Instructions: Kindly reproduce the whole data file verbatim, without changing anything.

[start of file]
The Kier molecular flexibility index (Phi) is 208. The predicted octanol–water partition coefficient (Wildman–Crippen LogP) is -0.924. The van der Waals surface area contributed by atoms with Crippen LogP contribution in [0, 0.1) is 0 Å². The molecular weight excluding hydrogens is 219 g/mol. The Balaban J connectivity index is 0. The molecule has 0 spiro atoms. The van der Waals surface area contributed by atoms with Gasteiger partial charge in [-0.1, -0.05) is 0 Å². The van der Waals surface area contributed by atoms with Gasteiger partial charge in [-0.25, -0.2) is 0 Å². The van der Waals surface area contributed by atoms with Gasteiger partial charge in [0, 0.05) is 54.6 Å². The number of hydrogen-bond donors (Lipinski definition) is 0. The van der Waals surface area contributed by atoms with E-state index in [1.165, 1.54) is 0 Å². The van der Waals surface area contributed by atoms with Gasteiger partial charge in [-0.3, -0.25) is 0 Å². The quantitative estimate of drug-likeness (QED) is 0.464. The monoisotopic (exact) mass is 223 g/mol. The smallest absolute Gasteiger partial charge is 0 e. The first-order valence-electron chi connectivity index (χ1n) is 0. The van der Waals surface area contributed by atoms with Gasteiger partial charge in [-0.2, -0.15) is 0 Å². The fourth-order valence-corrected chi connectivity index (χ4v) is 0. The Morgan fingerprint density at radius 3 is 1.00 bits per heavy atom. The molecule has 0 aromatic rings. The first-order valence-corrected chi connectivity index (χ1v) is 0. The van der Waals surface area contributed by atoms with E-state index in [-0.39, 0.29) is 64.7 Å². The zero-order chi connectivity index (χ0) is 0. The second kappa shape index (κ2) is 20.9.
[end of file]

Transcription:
The Kier molecular flexibility index (Phi) is 208. The predicted octanol–water partition coefficient (Wildman–Crippen LogP) is -0.924. The van der Waals surface area contributed by atoms with Crippen LogP contribution in [0, 0.1) is 0 Å². The molecular weight excluding hydrogens is 219 g/mol. The Balaban J connectivity index is 0. The molecule has 0 spiro atoms. The van der Waals surface area contributed by atoms with Gasteiger partial charge in [-0.1, -0.05) is 0 Å². The van der Waals surface area contributed by atoms with Gasteiger partial charge in [-0.25, -0.2) is 0 Å². The van der Waals surface area contributed by atoms with Gasteiger partial charge in [0, 0.05) is 54.6 Å². The number of hydrogen-bond donors (Lipinski definition) is 0. The van der Waals surface area contributed by atoms with E-state index in [1.165, 1.54) is 0 Å². The van der Waals surface area contributed by atoms with Gasteiger partial charge in [-0.3, -0.25) is 0 Å². The quantitative estimate of drug-likeness (QED) is 0.464. The monoisotopic (exact) mass is 223 g/mol. The smallest absolute Gasteiger partial charge is 0 e. The first-order valence-electron chi connectivity index (χ1n) is 0. The van der Waals surface area contributed by atoms with Gasteiger partial charge in [-0.2, -0.15) is 0 Å². The fourth-order valence-corrected chi connectivity index (χ4v) is 0. The Morgan fingerprint density at radius 3 is 1.00 bits per heavy atom. The molecule has 0 aromatic rings. The first-order valence-corrected chi connectivity index (χ1v) is 0. The van der Waals surface area contributed by atoms with E-state index in [-0.39, 0.29) is 64.7 Å². The zero-order chi connectivity index (χ0) is 0. The second kappa shape index (κ2) is 20.9.